Pressure – The Inner Working of the Basic Pressure Gauge

Everyday here at EXAIR we talk about pressure, specifically compressed air pressure. The other day I was looking up our model 9011, 1/4″ NPT Pressure Gauge , and it got me to wondering just how does this small piece of industrial equipment work. The best way to find out is to tear it apart.

9011_exair

Most mechanical gauges utilize a Bourdon-tube. The Bourdon-tube was invented in 1849 by a French watchmaker, Eugéne Bourdon.  The movable end of the Bourdon-tube is connected via a pivot pin/link to the lever.  The lever is an extension of the sector gear, and movement of the lever results in rotation of the sector gear. The sector gear meshes with a spur gear (not visible) on the indicator needle axle which passes through the gauge face and holds the indicator needle.  Lastly, there is a small hair spring in place to put tension on the gear system to eliminate gear lash and hysteresis.

When the pressure inside the Bourdon-tube increases, the Bourdon-tube will straighten. The amount of straightening that occurs is proportional to the pressure inside the tube. As the tube straightens, the movement engages the link, lever and gear system that results in the indicator needle sweeping across the gauge.

Pressure Gauge Top

The video below shows the application of air pressure to the Bourdon-tube and how it straightens, resulting in movement of the link/lever system, and rotation of the sector gear –  resulting in the needle movement.

If you need a pressure gauge or any of the EXAIR Intelligent Compressed Air® Products, feel free to contact EXAIR and myself or one of our Application Engineers can help you determine the best solution.

Brian Bergmann
Application Engineer

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Compressed Air Can Be Costly – EXAIR Can Help You Save It

Growing up across the street from an old fashioned service station does have its perks.   This was one of the old 76  gas stations that still had a garage where a mechanic would fix your car, as well as you could get gas if you needed to.   They even had the rubber hose that would ring a bell when you drive over it.  One of the other things this station had was a compressed air hose that ran to the outside of the building and offered free compressed air to any passer by so they could fill up their tires as needed.   Normally it just had a very simple tire chuck on the end that would connect to the Schrader valve on your car tire.  This station is still there, they no longer sell gas, and they have also removed the bell ringing air hose that runs outside.  If you need a tire filled now, you have to either catch them during normal business hours or move on to the next gas station and hope they have some form of compressed air available.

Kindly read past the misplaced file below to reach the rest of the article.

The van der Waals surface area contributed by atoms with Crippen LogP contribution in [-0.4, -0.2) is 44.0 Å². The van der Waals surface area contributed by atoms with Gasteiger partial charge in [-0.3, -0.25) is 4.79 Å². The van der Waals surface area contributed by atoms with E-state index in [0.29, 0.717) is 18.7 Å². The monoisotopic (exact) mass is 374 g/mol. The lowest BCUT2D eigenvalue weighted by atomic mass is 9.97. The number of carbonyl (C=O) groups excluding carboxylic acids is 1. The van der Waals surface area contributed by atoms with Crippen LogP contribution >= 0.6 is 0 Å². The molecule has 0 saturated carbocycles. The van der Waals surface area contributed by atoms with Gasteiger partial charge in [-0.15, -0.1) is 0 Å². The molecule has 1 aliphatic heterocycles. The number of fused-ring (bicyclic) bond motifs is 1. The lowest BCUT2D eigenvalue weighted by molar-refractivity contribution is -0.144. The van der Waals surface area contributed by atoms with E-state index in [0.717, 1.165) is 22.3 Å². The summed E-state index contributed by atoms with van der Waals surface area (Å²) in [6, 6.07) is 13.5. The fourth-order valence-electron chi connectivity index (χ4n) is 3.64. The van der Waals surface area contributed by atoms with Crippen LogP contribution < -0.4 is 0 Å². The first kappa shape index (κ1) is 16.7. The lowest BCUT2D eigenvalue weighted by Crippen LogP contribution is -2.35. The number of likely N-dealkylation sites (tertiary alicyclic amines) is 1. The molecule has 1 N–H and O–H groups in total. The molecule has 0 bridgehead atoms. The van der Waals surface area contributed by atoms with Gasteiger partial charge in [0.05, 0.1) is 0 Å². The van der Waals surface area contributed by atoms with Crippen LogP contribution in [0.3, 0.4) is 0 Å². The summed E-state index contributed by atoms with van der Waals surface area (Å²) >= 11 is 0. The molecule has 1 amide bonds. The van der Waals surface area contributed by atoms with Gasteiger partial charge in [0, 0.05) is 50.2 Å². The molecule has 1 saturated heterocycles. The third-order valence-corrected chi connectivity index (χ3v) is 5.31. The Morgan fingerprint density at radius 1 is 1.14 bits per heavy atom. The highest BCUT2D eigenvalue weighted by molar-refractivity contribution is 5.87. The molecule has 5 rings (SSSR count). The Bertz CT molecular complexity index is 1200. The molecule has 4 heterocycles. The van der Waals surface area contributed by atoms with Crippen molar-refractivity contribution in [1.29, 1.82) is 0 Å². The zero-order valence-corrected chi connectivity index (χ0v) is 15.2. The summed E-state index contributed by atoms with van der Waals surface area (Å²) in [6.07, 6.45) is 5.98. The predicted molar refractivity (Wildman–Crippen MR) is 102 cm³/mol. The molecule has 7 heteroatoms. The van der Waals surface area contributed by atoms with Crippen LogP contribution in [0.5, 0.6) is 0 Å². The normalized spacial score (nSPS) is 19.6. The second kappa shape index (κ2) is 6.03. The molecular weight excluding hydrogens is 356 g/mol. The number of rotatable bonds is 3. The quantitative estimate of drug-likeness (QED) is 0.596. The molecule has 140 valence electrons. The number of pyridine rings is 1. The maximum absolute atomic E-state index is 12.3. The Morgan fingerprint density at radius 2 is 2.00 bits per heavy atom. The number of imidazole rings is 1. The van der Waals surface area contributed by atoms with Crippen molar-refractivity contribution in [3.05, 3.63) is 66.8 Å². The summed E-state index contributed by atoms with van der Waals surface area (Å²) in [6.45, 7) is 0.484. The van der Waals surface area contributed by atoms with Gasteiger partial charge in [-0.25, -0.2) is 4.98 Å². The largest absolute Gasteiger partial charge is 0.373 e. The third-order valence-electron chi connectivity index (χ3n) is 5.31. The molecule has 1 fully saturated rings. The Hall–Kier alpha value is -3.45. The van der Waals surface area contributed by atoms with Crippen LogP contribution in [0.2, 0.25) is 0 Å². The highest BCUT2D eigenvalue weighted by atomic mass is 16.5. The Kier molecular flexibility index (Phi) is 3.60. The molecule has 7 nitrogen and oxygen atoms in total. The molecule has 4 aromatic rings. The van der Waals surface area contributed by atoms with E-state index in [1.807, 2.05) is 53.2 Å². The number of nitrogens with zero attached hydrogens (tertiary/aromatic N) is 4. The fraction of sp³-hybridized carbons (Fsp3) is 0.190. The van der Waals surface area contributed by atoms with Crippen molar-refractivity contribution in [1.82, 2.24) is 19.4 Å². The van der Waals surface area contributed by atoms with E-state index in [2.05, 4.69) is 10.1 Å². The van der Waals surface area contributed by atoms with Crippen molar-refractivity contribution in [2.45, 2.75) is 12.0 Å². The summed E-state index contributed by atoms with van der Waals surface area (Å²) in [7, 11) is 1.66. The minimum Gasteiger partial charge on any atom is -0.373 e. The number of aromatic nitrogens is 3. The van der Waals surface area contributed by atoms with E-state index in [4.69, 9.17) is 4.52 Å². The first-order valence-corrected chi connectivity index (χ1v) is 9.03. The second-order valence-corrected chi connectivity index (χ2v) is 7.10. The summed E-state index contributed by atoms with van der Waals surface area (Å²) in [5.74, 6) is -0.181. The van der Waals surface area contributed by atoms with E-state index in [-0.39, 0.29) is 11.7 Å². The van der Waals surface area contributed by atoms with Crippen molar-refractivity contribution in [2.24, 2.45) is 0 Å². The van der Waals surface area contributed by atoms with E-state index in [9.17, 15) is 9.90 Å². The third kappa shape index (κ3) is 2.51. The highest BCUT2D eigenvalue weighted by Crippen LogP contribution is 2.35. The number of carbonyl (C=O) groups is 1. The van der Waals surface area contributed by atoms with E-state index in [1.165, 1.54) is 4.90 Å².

The full service gas stations for the most part have been replaced by gas stations with convenience stores attached.   They carry more junk food than they do products for your car and they have no need to own or operate an air compressor.   Their customers still have that need though so there are now small stand alone compressed air stations.   These range from small shoebox sized units that you pay a few quarters for, up to the unit I noticed today while filling up my car.

Standalone air compressed for tire inflation.
Standalone air compressed for tire inflation.

This unit takes credit cards, regulates the compressed air to the user selected pressure, and all you have to do is hook it to your cars valve stem.  This is far from free, and the reason is, compressed air is a costly utility.  If you don’t believe us when we repeatedly talk about how much money you can save on compressed air by installing our engineered compressed air nozzles, Super Air Amplifiers or Super Air Knives (among others), then accept a challenge from me.  Contact an EXAIR Application Engineer to discuss any point of use compressed air applications that you have in your facility.   While you are waiting to get the in stock, shipped same day, Intelligent Compressed Air Products® received, monitor your compressed air use and the energy use on your compressor.  Install the EXAIR products once you receive them and continue to monitor your air and energy consumption.   If you don’t see a decrease within these two areas, call me and return the items.   We honor a 30 day guarantee on stock products just so you can make sure you are saving air, and getting the best performance out of your compressed air system.

Brian Farno
BrianFarno@EXAIR.com
@EXAIR_BF